I have been fascinated with Fascia ever since I learned more about it in Massage School. This incredible dynamic system is not understood very well yet plays a very important part in every movement of the human body, without it we would be a big bone-filled blob.
Fascia serves many different functions. It keeps internal parts separate by wrapping around it and allowing them to slide easily. It’s very strong and resist overstretching and serve as an emergency break.
The latest discoveries show that fascia is our richest sense organ, because it possess the ability to contract independently of the muscles it surrounds and it responds to stress without your conscious command. Fascia is like a body hugging sheet of fabric over your body, from the top of your head to your toes. You can’t move just a piece of it without bringing all of it along.
Fascia has self-healing, flexible and tough properties. If you think about all the movements and how much it has to hold in weight throughout the day, then you can begin to appreciate how much it does for you. Poor posture and lack of flexibility along with repetitive movements pull the fascia into ingrained patterns. This results in adhesions formed within the stuck and damaged fibers, like snags in a sweater, and once they’ve formed they are hard to heal. Fortunately it is reversible if you start to take care of your fascia.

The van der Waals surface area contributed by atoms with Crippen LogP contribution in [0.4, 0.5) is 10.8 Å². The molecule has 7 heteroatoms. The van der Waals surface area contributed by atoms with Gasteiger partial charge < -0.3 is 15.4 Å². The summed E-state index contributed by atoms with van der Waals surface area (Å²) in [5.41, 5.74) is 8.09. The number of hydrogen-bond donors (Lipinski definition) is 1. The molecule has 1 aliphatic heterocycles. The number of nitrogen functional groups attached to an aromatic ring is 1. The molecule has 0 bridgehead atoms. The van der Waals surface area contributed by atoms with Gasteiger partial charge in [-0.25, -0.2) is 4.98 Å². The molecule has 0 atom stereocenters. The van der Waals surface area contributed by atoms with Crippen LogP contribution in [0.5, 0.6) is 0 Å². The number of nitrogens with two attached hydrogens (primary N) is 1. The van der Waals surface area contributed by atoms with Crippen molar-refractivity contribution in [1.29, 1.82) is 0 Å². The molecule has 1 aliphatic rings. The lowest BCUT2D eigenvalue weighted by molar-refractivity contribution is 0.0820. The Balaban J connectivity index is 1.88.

So how is a few helpful things to know in order to care of your fascia:
Move it or lose it: adhesions form between fascial surfaces that are not regularly moved and over time these adhesions get strong enough to inhibit range of motion. So daily stretches from head to toe is the best for prevention and optimum maintenance. Tight spots cannot be forced and have to be stretched slowly and gently.
Stay Hydrated: most of your fascia is made of water so it works better and feels better when it is moisturized. So regular water intake just makes sense.
Stretch your muscles: since fascia surrounds your muscles, any chronically tight muscles will also have tight fascia compressing the muscles and nerves so stretching is the best thing you can do along with massage work.
Relax: if you are tense and tight at work all day, remember to take regular breaks to relax and move the body so there is more blood flow into the areas of tension.
Take care of your body: serious injuries require immediate attention so don’t ignore them. The fascia will adapt to the new patterns and recovery will take longer. Delay in proper treatment will turn into a chronic and/or recurring injury. Get medical help and see a professional that can help you recover permanently.
As a massage therapist and Bowenwork practitioner, I can offer techniques and treatment that should be part of your fascia wellness and injury recovery.
Ramilton Franco L.M.T & BowenWork Practitioner